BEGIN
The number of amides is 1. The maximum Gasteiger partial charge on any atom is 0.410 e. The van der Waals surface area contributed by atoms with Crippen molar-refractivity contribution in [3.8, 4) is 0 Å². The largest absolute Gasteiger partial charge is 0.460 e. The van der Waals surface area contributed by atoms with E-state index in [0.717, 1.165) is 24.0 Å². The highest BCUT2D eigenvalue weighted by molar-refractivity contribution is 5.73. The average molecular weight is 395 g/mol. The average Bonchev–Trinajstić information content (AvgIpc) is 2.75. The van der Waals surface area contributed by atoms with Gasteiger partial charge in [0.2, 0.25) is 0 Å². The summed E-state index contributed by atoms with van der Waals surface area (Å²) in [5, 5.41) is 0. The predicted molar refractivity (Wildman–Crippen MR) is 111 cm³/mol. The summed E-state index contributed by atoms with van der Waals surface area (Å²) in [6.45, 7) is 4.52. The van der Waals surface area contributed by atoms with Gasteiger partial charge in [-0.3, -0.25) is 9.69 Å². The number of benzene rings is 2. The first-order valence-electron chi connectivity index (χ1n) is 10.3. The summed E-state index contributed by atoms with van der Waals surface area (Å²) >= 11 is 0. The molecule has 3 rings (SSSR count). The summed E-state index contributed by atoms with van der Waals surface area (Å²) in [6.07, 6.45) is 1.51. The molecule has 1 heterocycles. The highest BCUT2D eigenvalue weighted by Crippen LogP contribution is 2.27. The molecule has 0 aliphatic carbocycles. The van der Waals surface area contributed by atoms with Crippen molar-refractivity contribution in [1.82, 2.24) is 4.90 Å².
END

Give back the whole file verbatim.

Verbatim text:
The number of amides is 1. The maximum Gasteiger partial charge on any atom is 0.410 e. The van der Waals surface area contributed by atoms with Crippen molar-refractivity contribution in [3.8, 4) is 0 Å². The largest absolute Gasteiger partial charge is 0.460 e. The van der Waals surface area contributed by atoms with E-state index in [0.717, 1.165) is 24.0 Å². The highest BCUT2D eigenvalue weighted by molar-refractivity contribution is 5.73. The average molecular weight is 395 g/mol. The average Bonchev–Trinajstić information content (AvgIpc) is 2.75. The van der Waals surface area contributed by atoms with Gasteiger partial charge in [0.2, 0.25) is 0 Å². The summed E-state index contributed by atoms with van der Waals surface area (Å²) in [5, 5.41) is 0. The predicted molar refractivity (Wildman–Crippen MR) is 111 cm³/mol. The summed E-state index contributed by atoms with van der Waals surface area (Å²) in [6.45, 7) is 4.52. The van der Waals surface area contributed by atoms with Gasteiger partial charge in [-0.3, -0.25) is 9.69 Å². The number of benzene rings is 2. The first-order valence-electron chi connectivity index (χ1n) is 10.3. The summed E-state index contributed by atoms with van der Waals surface area (Å²) >= 11 is 0. The molecule has 3 rings (SSSR count). The summed E-state index contributed by atoms with van der Waals surface area (Å²) in [6.07, 6.45) is 1.51. The molecule has 1 heterocycles. The highest BCUT2D eigenvalue weighted by Crippen LogP contribution is 2.27. The molecule has 0 aliphatic carbocycles. The van der Waals surface area contributed by atoms with Crippen molar-refractivity contribution in [1.82, 2.24) is 4.90 Å².